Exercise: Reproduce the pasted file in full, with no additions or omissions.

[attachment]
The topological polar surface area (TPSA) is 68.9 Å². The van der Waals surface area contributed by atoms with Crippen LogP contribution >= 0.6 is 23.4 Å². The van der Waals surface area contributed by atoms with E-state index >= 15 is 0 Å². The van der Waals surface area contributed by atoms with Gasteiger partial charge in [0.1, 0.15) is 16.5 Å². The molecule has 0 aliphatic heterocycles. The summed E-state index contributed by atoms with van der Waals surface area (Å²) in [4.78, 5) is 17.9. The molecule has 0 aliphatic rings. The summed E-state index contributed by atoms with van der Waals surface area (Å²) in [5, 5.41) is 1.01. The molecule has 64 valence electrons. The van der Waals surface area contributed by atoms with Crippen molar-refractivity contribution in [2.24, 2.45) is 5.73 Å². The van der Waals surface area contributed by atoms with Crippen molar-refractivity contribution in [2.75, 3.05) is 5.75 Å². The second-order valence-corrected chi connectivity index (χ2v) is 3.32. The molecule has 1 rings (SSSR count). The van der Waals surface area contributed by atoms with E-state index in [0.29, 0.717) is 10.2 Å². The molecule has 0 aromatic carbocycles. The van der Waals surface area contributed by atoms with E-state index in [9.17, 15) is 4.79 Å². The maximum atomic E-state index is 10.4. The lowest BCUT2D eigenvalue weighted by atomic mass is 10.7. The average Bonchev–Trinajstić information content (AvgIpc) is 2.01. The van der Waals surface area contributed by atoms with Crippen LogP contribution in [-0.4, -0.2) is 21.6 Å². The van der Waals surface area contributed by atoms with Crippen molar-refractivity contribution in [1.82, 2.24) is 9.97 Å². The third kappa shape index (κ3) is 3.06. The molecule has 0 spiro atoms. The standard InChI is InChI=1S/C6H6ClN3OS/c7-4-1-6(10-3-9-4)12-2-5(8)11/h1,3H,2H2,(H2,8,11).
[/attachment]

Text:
The topological polar surface area (TPSA) is 68.9 Å². The van der Waals surface area contributed by atoms with Crippen LogP contribution >= 0.6 is 23.4 Å². The van der Waals surface area contributed by atoms with E-state index >= 15 is 0 Å². The van der Waals surface area contributed by atoms with Gasteiger partial charge in [0.1, 0.15) is 16.5 Å². The molecule has 0 aliphatic heterocycles. The summed E-state index contributed by atoms with van der Waals surface area (Å²) in [4.78, 5) is 17.9. The molecule has 0 aliphatic rings. The summed E-state index contributed by atoms with van der Waals surface area (Å²) in [5, 5.41) is 1.01. The molecule has 64 valence electrons. The van der Waals surface area contributed by atoms with Crippen molar-refractivity contribution in [2.24, 2.45) is 5.73 Å². The van der Waals surface area contributed by atoms with Crippen molar-refractivity contribution in [2.75, 3.05) is 5.75 Å². The second-order valence-corrected chi connectivity index (χ2v) is 3.32. The molecule has 1 rings (SSSR count). The van der Waals surface area contributed by atoms with E-state index in [0.29, 0.717) is 10.2 Å². The molecule has 0 aromatic carbocycles. The van der Waals surface area contributed by atoms with E-state index in [9.17, 15) is 4.79 Å². The maximum atomic E-state index is 10.4. The lowest BCUT2D eigenvalue weighted by atomic mass is 10.7. The average Bonchev–Trinajstić information content (AvgIpc) is 2.01. The van der Waals surface area contributed by atoms with Crippen LogP contribution in [-0.4, -0.2) is 21.6 Å². The van der Waals surface area contributed by atoms with Crippen molar-refractivity contribution in [1.82, 2.24) is 9.97 Å². The third kappa shape index (κ3) is 3.06. The molecule has 0 spiro atoms. The standard InChI is InChI=1S/C6H6ClN3OS/c7-4-1-6(10-3-9-4)12-2-5(8)11/h1,3H,2H2,(H2,8,11).